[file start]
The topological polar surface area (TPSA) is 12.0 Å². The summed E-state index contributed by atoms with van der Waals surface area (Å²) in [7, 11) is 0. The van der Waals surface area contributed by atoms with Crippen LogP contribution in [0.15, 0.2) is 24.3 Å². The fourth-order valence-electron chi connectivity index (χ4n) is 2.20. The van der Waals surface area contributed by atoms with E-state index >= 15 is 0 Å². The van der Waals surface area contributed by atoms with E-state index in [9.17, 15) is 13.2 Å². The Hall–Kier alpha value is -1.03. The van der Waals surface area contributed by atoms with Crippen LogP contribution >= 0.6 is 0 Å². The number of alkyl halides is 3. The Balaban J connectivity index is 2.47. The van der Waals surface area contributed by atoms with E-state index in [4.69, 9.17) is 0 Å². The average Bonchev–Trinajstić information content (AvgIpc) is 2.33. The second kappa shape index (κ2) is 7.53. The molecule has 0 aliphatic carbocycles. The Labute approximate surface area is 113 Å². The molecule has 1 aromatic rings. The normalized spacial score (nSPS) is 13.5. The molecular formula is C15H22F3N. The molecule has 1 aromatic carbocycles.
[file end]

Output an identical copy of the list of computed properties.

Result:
The topological polar surface area (TPSA) is 12.0 Å². The summed E-state index contributed by atoms with van der Waals surface area (Å²) in [7, 11) is 0. The van der Waals surface area contributed by atoms with Crippen LogP contribution in [0.15, 0.2) is 24.3 Å². The fourth-order valence-electron chi connectivity index (χ4n) is 2.20. The van der Waals surface area contributed by atoms with E-state index >= 15 is 0 Å². The van der Waals surface area contributed by atoms with E-state index in [9.17, 15) is 13.2 Å². The Hall–Kier alpha value is -1.03. The van der Waals surface area contributed by atoms with Crippen LogP contribution >= 0.6 is 0 Å². The number of alkyl halides is 3. The Balaban J connectivity index is 2.47. The van der Waals surface area contributed by atoms with E-state index in [4.69, 9.17) is 0 Å². The average Bonchev–Trinajstić information content (AvgIpc) is 2.33. The second kappa shape index (κ2) is 7.53. The molecule has 0 aliphatic carbocycles. The Labute approximate surface area is 113 Å². The molecule has 1 aromatic rings. The normalized spacial score (nSPS) is 13.5. The molecular formula is C15H22F3N. The molecule has 1 aromatic carbocycles.